Friday, October 30, 2015

Get Ready For Gratitude

Tomorrow is the last day of October. That means a few things: Halloween, candy, Daylight Savings Time ends, and then it's November. 

Your Facebook news feed will first be flooded with photos of your friends and their children (and dogs) in Halloween costumes, and then with a month's worth of status updates about what people are thankful for. 

I enjoy participating each November, posting each day about what I'm grateful for. I've written about this before. More than once. 

Over the summer, I was in a class with a woman who announced that gratitude is over rated. It took every ounce of energy I had to stay seated and not climb up on my soap box to tell that woman about everything she's missing out on!

Fortunately for me, this blog is my personal soap box! Instituting a gratitude practice changed my life. I can't emphasize that enough. Life is difficult. Some days have me in tears. If at the end of these days, I'm not grateful for a glass of wine, my hot tub and a spouse who is present, then what are these things for?

I've heard complaints about people who post negative updates all year long but are suddenly thankful every day in November. So what? Good for them! The beauty of Facebook is that it's optional. You don't have to log-on or read someone's status updates or engage with anyone. The "Unfollow" option is the greatest feature ever added, use it! And while we're on the subject, I'd like to remind you: these people are supposedly your friends. If you're not glad to see what your friend is grateful for, then maybe that person isn't truly your friend. (I'm a big advocate of frequent re-evaluation of one's friend list.)

Even if those people annoy you, even if you think it's hokey, even if you think gratitude is over rated, I challenge you to do it anyway. You don't have to post to Facebook. Just sit down once each day in November and write down three things you are thankful for that day. If you can't find three, start with one. 

If you need some more convincing, try this book: The Joy of Appreciative Living, it's one of my favorites. The facts are impossible to ignore: people who list things they are thankful for each day are genuinely happier. 

Make this November about you and your gratitude! Then please tell me about it!

Wednesday, October 7, 2015

Calling All Weirdos

Last winter when I was doing some traveling, I spent some time with a guy I was getting to know. At one point he said "You're so tough. You play roller derby, you have all these tattoos, you're on this adventure and you do scary things. You're so strong. But you cry when you're hungry or tired or cold. I don't get it. What's that about?" I can still recall the sensation of my heart sinking, slow and heavy, like a smooth polished stone, as I realized that this person simply did not get me. 

In this guy's defense, I'll say not everybody gets me. In fact, there are just a few sacred souls who I believe truly do. And while I don't know that anyone gets every thing about me (hell, even I don't) the people who love me sure do try.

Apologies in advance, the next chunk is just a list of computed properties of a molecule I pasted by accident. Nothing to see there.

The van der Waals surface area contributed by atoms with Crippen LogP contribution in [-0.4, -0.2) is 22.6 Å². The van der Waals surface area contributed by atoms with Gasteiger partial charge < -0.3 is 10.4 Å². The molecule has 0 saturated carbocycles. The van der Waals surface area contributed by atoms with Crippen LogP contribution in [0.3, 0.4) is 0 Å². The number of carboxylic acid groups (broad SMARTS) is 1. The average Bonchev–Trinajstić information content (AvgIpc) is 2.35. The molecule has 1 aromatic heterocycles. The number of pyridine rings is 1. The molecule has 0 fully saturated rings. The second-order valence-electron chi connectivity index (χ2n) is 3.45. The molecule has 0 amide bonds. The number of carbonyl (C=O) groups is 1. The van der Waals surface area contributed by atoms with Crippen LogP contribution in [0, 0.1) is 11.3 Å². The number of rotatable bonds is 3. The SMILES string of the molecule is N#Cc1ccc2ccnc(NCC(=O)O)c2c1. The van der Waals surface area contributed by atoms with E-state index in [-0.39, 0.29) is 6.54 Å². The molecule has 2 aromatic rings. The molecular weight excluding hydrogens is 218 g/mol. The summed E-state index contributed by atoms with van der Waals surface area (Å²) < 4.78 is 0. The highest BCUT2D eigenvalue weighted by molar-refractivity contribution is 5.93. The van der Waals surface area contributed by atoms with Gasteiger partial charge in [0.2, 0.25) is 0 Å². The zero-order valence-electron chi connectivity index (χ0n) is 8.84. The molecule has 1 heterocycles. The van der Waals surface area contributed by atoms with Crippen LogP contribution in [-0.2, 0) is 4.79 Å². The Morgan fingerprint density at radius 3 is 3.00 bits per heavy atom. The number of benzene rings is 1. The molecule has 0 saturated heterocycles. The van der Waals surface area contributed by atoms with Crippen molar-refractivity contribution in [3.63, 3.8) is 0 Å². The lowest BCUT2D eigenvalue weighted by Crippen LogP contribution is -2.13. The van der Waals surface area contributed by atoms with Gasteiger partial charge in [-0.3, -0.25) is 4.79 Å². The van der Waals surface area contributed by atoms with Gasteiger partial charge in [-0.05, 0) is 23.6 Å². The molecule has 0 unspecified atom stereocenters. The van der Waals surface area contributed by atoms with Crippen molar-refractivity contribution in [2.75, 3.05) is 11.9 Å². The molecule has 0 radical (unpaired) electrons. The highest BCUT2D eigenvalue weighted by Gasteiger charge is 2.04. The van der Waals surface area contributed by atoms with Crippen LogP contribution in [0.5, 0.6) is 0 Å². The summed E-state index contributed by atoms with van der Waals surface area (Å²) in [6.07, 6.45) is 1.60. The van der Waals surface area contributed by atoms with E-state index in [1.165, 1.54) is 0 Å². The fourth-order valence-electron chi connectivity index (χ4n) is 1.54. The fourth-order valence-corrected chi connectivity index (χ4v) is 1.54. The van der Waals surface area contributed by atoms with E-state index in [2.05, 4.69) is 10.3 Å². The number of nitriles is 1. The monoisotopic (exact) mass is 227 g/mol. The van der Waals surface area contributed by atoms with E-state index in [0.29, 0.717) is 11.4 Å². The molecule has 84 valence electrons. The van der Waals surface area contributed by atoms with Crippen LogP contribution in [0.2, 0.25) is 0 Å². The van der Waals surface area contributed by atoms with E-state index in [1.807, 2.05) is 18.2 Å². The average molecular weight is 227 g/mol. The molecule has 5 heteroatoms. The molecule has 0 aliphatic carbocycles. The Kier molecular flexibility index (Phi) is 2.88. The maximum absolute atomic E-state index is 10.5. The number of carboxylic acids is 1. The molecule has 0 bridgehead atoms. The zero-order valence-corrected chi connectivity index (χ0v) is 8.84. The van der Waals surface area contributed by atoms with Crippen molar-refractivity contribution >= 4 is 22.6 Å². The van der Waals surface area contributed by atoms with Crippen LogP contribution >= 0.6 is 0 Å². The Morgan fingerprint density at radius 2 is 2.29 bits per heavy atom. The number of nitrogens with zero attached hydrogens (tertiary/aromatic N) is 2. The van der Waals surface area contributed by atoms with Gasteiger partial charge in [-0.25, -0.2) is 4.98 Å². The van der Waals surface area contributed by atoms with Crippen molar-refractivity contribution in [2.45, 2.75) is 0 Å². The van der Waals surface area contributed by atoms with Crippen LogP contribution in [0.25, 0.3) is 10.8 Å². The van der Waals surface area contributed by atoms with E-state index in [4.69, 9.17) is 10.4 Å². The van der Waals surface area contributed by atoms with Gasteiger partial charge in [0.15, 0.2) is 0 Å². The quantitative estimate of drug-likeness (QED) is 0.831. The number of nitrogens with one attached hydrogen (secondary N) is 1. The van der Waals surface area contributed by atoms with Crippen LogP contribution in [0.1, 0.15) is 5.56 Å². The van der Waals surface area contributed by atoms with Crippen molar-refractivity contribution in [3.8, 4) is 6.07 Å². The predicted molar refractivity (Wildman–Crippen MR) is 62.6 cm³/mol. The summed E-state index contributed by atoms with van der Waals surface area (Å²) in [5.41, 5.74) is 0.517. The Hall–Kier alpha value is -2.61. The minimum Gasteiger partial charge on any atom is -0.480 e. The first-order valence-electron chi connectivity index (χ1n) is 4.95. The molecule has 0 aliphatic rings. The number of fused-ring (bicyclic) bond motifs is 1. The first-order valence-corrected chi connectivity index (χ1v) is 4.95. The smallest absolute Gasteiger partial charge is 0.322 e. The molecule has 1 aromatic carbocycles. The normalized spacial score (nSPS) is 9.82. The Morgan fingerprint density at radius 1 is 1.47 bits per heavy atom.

I have a powerful emotional world and I'm not afraid to hide anything. People aren't used to that and sometimes they don't know how to respond. With me, what you see is what you get: tattoos, tears and all. 

Years ago, I had a boss who told me "You're a sensitive one...You're an emotional one...I'm going to teach you to be like me..." For three long soul crushing years, I tried. Eventually, I realized I didn't want to be like my boss. I wanted to by myself. When I finally got up the guts it say so, it didn't go over well. I was told I made other employees uncomfortable, they didn't feel they could talk to me, I was unapproachable. At the time, I was upset. I didn't understand. Years later, I can see quite clearly that I probably was awkward as hell because I was trying to hide my true self inside those office walls. 

When an ex-boyfriend once called me a weirdo, I was taken aback. "Gonzo is a weirdo," he eagerly explained, appealing to my deep rooted adoration of all things Muppet. Yes, he was correct and yes he has an appreciation for the work of Jim Henson, points for him. The boyfriend meant "weirdo" in an endearing way, and I get that. I've filled that role for a guy more than once. What I mean is he loved the idea of me more than he loved the reality of me. I get it. I've been guilty of that as well (the tortured artist, the hardworking cowboy, the sexy fireman. Need I go on?) The truth is the reality of any relationship is different than our idea of what it "should" look like. 
So how do we find a middle ground? The goal is to find someone who appreciates us as a whole. Someone who deals with our quirks and maybe even appreciates them. And someone for whom we feel the same. That can be a lot to ask.

I'd forgotten the Gonzo comment until I was watching the new Muppet show last week. Gonzo appeared on screen in a loud patterned shirt and I was struck with a vivid memory of that conversation with my ex. I got to think about it and you know what? Gonzo is pretty f-ing brave. He's always doing crazy stunts and chasing after that chicken he's in love with. He works hard, he's loyal to his friends. He likes cracking a joke. Sure, the others laugh at him and sometimes he's awkward, but that's what happens when you put yourself out there! I'm not ashamed to be in the same category as Gonzo!
Photo from Wikipedia